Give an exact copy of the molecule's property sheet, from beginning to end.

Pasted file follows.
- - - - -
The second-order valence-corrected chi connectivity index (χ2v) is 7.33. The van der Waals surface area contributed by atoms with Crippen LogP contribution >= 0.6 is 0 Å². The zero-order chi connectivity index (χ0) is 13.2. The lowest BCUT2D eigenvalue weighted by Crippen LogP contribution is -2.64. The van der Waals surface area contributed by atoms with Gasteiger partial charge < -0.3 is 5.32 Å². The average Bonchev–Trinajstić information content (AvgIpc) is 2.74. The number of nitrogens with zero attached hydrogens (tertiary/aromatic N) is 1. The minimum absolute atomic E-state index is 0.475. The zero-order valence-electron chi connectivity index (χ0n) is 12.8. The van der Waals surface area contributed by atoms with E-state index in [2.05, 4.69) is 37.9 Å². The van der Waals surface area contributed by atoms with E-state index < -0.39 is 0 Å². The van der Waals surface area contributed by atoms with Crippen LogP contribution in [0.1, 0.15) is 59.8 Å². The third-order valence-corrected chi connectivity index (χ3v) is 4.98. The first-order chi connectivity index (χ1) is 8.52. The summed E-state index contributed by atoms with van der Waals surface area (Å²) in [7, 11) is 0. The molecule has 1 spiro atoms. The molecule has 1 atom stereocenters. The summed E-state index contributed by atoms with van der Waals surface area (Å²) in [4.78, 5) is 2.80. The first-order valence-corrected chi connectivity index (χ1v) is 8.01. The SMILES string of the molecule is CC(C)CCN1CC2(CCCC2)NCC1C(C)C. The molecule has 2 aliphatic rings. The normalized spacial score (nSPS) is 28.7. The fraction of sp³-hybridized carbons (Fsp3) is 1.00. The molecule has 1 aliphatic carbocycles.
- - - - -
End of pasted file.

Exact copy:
The second-order valence-corrected chi connectivity index (χ2v) is 7.33. The van der Waals surface area contributed by atoms with Crippen LogP contribution >= 0.6 is 0 Å². The zero-order chi connectivity index (χ0) is 13.2. The lowest BCUT2D eigenvalue weighted by Crippen LogP contribution is -2.64. The van der Waals surface area contributed by atoms with Gasteiger partial charge < -0.3 is 5.32 Å². The average Bonchev–Trinajstić information content (AvgIpc) is 2.74. The number of nitrogens with zero attached hydrogens (tertiary/aromatic N) is 1. The minimum absolute atomic E-state index is 0.475. The zero-order valence-electron chi connectivity index (χ0n) is 12.8. The van der Waals surface area contributed by atoms with E-state index in [2.05, 4.69) is 37.9 Å². The van der Waals surface area contributed by atoms with E-state index < -0.39 is 0 Å². The van der Waals surface area contributed by atoms with Crippen LogP contribution in [0.1, 0.15) is 59.8 Å². The third-order valence-corrected chi connectivity index (χ3v) is 4.98. The first-order chi connectivity index (χ1) is 8.52. The summed E-state index contributed by atoms with van der Waals surface area (Å²) in [7, 11) is 0. The molecule has 1 spiro atoms. The molecule has 1 atom stereocenters. The summed E-state index contributed by atoms with van der Waals surface area (Å²) in [4.78, 5) is 2.80. The first-order valence-corrected chi connectivity index (χ1v) is 8.01. The SMILES string of the molecule is CC(C)CCN1CC2(CCCC2)NCC1C(C)C. The molecule has 2 aliphatic rings. The normalized spacial score (nSPS) is 28.7. The fraction of sp³-hybridized carbons (Fsp3) is 1.00. The molecule has 1 aliphatic carbocycles.